The 21st century has a habit of realizing science-fiction prophecies of the past.
Early and mid-twentieth century Futurist authors such as H.G. Wells, Aldous Huxley, and George Orwell have had a profound impact on our modern society.
At the time, some may have considered their science fiction themes too fantastical; nowadays, many would call them prophetical and as it turns out, the latter is much truer.
Many sci-fi authors have made predictions in their writings that are chilling to read especially when considering the real-world implications for all of us, living in this prophecy-affirming 21st century. Often, these writers talk about frighteningly advanced " societies; and while the technological innovations in these narratives are often intended to be beneficial to human life, many of them in the fictional landscapes actually hinder normal societal function (or, at least, what we believe to be normal).
Truth be told, not many science-fiction writers paint a beautiful picture of the future.
One of the most recycled (but not overused) and often unsettling science-fiction tropes is the idea of the human exoskeleton; often donned as a suit of armor, or a muscle-enhancer, the exoskeleton is almost always intended to act as a means of increasing the destructive and combative capabilities of a human character.
Consider some of the most popular occurrences of exoskeletons in fiction and film, historically:
Believe it or not, exoskeleton technology is a real thing.
Several companies, including the hilariously-dubbed Cyberdyne (we do remember Terminator, right?) of Japan, are already selling exoskeleton machinery. Thankfully, however, the mission statements of many of these companies are seemingly absent of any intent to kill or cause harm with these machines (phew).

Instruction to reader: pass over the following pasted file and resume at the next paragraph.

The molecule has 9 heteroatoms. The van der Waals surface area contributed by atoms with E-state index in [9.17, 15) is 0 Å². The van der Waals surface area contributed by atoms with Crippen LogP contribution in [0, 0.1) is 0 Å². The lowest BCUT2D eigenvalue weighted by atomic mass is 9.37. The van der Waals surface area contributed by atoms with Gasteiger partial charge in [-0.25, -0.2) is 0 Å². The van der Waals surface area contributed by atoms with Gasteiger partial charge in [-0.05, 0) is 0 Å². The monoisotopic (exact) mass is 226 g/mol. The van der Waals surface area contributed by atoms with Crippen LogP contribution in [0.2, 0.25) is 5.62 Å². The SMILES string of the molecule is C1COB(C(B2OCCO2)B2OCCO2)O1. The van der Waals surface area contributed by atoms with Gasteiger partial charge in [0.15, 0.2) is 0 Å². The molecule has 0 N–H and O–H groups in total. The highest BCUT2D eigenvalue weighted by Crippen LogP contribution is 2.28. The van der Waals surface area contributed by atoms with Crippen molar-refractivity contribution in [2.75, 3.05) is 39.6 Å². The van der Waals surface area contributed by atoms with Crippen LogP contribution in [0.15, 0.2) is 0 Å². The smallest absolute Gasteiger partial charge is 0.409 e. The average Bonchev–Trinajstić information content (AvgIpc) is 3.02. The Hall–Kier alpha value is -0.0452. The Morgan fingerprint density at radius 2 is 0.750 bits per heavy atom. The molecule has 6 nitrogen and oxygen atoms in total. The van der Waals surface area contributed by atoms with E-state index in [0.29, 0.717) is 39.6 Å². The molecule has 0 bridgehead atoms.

And while many unwieldy contraptions have come out of various research facilities, the experts at NASA and General Motors combined forces to come up with an incredibly simple, incredibly functional soft exoskeleton technology. "
The technology was used exclusively by NASA astronauts who had to carry out extensive mechanical repairs, but is now being redirected toward the manufacturing industry as well as medical rehabilitation. In actuality, and at the current moment, nothing about this sort of technology poses any threat to any human being on the contrary, it seeks only to aid in areas where we tend to struggle.
Instead of being a cumbersome and unmanageable full-body suit, GM and NASA's Roboglove as it's been called is a simple innovation in exoskeleton technology.
"The glove uses actuators and artificial tendons to mimic the muscles of the human hand, and is a example of "soft exoskeleton" technology lightweight devices that augment the wearer's strength and endurance. Bioservo Technologies will combine the RoboGlove with its own grip-assisting SEM (Soft Extra Muscle) technology. The end product could be useful in a number of markets, from medical rehabilitation to manufacturing. GM says it intends to try out the product in its US plants, where it'll give extra grip strength to factory workers."
Have you ever broken into a full-body sweat while tightening a single screw? It would be a nice thing, maybe, to have a couple RoboGloves hanging around the house so who knows, maybe soon the general public will have access to similar products.
The Roboglove is particularly intriguing due to the presumably lower cost and material usage, but there are other amazing inventions that have been able to positively influence common perceptions of cybernetic technologies. For a truly eye opening experience, listen and watch this TED talk from Hugh Herr on how bionics are helping us do things we could never do before:
While it may seem unsettling to integrate synthetic components with the human body, the real-life consequences of advanced exoskeleton and other cybernetic technologies seem at the present moment to be a truly good thing.